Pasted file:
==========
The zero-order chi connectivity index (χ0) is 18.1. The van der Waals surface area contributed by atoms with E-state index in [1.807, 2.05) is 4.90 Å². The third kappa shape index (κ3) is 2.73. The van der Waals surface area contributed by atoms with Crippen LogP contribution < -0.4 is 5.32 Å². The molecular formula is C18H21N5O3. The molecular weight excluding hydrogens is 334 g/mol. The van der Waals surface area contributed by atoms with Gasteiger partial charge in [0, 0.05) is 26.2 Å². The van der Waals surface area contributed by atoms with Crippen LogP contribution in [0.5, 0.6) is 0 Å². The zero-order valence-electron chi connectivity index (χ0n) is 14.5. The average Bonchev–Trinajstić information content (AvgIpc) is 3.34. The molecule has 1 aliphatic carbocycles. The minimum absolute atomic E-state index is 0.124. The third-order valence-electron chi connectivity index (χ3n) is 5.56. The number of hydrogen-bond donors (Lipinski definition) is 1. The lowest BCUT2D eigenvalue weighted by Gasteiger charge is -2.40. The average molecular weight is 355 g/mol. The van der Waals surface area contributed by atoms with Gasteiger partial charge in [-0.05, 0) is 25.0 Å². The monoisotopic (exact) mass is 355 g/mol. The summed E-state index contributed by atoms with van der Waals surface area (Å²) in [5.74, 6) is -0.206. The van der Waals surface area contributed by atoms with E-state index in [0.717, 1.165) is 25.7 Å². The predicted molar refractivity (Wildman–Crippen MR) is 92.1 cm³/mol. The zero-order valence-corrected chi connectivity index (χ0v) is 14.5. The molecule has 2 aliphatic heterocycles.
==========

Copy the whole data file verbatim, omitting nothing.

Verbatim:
The zero-order chi connectivity index (χ0) is 18.1. The van der Waals surface area contributed by atoms with E-state index in [1.807, 2.05) is 4.90 Å². The third kappa shape index (κ3) is 2.73. The van der Waals surface area contributed by atoms with Crippen LogP contribution < -0.4 is 5.32 Å². The molecular formula is C18H21N5O3. The molecular weight excluding hydrogens is 334 g/mol. The van der Waals surface area contributed by atoms with Gasteiger partial charge in [0, 0.05) is 26.2 Å². The van der Waals surface area contributed by atoms with Crippen LogP contribution in [0.5, 0.6) is 0 Å². The zero-order valence-electron chi connectivity index (χ0n) is 14.5. The average Bonchev–Trinajstić information content (AvgIpc) is 3.34. The molecule has 1 aliphatic carbocycles. The minimum absolute atomic E-state index is 0.124. The third-order valence-electron chi connectivity index (χ3n) is 5.56. The number of hydrogen-bond donors (Lipinski definition) is 1. The lowest BCUT2D eigenvalue weighted by Gasteiger charge is -2.40. The average molecular weight is 355 g/mol. The van der Waals surface area contributed by atoms with Gasteiger partial charge in [-0.05, 0) is 25.0 Å². The monoisotopic (exact) mass is 355 g/mol. The summed E-state index contributed by atoms with van der Waals surface area (Å²) in [5.74, 6) is -0.206. The van der Waals surface area contributed by atoms with E-state index in [0.717, 1.165) is 25.7 Å². The predicted molar refractivity (Wildman–Crippen MR) is 92.1 cm³/mol. The zero-order valence-corrected chi connectivity index (χ0v) is 14.5. The molecule has 2 aliphatic heterocycles.